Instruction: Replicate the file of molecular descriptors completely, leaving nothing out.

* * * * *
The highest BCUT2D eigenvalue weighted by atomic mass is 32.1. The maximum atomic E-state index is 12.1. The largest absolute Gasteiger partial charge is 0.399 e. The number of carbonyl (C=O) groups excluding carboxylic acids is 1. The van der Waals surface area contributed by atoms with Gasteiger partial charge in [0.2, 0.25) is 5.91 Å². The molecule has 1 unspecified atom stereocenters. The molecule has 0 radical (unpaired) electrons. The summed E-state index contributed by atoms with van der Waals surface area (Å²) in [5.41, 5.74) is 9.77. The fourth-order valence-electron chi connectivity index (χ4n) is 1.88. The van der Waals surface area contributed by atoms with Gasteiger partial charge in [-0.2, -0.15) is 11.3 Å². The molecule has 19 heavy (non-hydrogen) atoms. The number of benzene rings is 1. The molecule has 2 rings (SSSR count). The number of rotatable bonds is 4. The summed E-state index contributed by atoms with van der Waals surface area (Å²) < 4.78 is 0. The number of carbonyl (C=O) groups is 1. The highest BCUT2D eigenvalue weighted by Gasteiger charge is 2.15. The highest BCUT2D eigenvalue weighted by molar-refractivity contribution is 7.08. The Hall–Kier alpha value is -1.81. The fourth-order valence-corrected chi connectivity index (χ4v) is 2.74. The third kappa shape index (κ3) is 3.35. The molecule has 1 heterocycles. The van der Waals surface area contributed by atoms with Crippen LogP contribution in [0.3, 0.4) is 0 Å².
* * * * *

The highest BCUT2D eigenvalue weighted by atomic mass is 32.1. The maximum atomic E-state index is 12.1. The largest absolute Gasteiger partial charge is 0.399 e. The number of carbonyl (C=O) groups excluding carboxylic acids is 1. The van der Waals surface area contributed by atoms with Gasteiger partial charge in [0.2, 0.25) is 5.91 Å². The molecule has 1 unspecified atom stereocenters. The molecule has 0 radical (unpaired) electrons. The summed E-state index contributed by atoms with van der Waals surface area (Å²) in [5.41, 5.74) is 9.77. The fourth-order valence-electron chi connectivity index (χ4n) is 1.88. The van der Waals surface area contributed by atoms with Gasteiger partial charge in [-0.2, -0.15) is 11.3 Å². The molecule has 19 heavy (non-hydrogen) atoms. The number of benzene rings is 1. The molecule has 2 rings (SSSR count). The number of rotatable bonds is 4. The summed E-state index contributed by atoms with van der Waals surface area (Å²) < 4.78 is 0. The number of carbonyl (C=O) groups is 1. The highest BCUT2D eigenvalue weighted by Gasteiger charge is 2.15. The highest BCUT2D eigenvalue weighted by molar-refractivity contribution is 7.08. The Hall–Kier alpha value is -1.81. The fourth-order valence-corrected chi connectivity index (χ4v) is 2.74. The third kappa shape index (κ3) is 3.35. The molecule has 1 heterocycles. The van der Waals surface area contributed by atoms with Crippen LogP contribution in [0.3, 0.4) is 0 Å².